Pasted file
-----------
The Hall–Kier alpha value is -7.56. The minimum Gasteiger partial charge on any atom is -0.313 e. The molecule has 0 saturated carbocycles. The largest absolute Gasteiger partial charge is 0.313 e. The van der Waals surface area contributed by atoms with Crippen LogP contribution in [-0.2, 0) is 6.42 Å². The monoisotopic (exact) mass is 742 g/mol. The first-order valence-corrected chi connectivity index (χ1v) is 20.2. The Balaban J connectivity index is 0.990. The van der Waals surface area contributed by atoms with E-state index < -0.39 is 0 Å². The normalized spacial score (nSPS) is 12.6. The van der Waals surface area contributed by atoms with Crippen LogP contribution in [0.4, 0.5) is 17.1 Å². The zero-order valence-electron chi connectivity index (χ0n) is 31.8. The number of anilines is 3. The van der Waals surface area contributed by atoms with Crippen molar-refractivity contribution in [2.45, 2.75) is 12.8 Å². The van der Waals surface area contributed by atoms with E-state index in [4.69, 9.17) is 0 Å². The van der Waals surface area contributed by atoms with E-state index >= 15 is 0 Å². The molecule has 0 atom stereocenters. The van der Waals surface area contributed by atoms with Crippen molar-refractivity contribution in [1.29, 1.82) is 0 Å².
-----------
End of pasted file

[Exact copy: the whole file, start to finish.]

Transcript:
The Hall–Kier alpha value is -7.56. The minimum Gasteiger partial charge on any atom is -0.313 e. The molecule has 0 saturated carbocycles. The largest absolute Gasteiger partial charge is 0.313 e. The van der Waals surface area contributed by atoms with Crippen LogP contribution in [-0.2, 0) is 6.42 Å². The monoisotopic (exact) mass is 742 g/mol. The first-order valence-corrected chi connectivity index (χ1v) is 20.2. The Balaban J connectivity index is 0.990. The van der Waals surface area contributed by atoms with E-state index < -0.39 is 0 Å². The normalized spacial score (nSPS) is 12.6. The van der Waals surface area contributed by atoms with Crippen LogP contribution in [0.4, 0.5) is 17.1 Å². The zero-order valence-electron chi connectivity index (χ0n) is 31.8. The number of anilines is 3. The van der Waals surface area contributed by atoms with Crippen molar-refractivity contribution in [2.45, 2.75) is 12.8 Å². The van der Waals surface area contributed by atoms with E-state index in [4.69, 9.17) is 0 Å². The van der Waals surface area contributed by atoms with E-state index >= 15 is 0 Å². The molecule has 0 atom stereocenters. The van der Waals surface area contributed by atoms with Crippen molar-refractivity contribution in [1.29, 1.82) is 0 Å².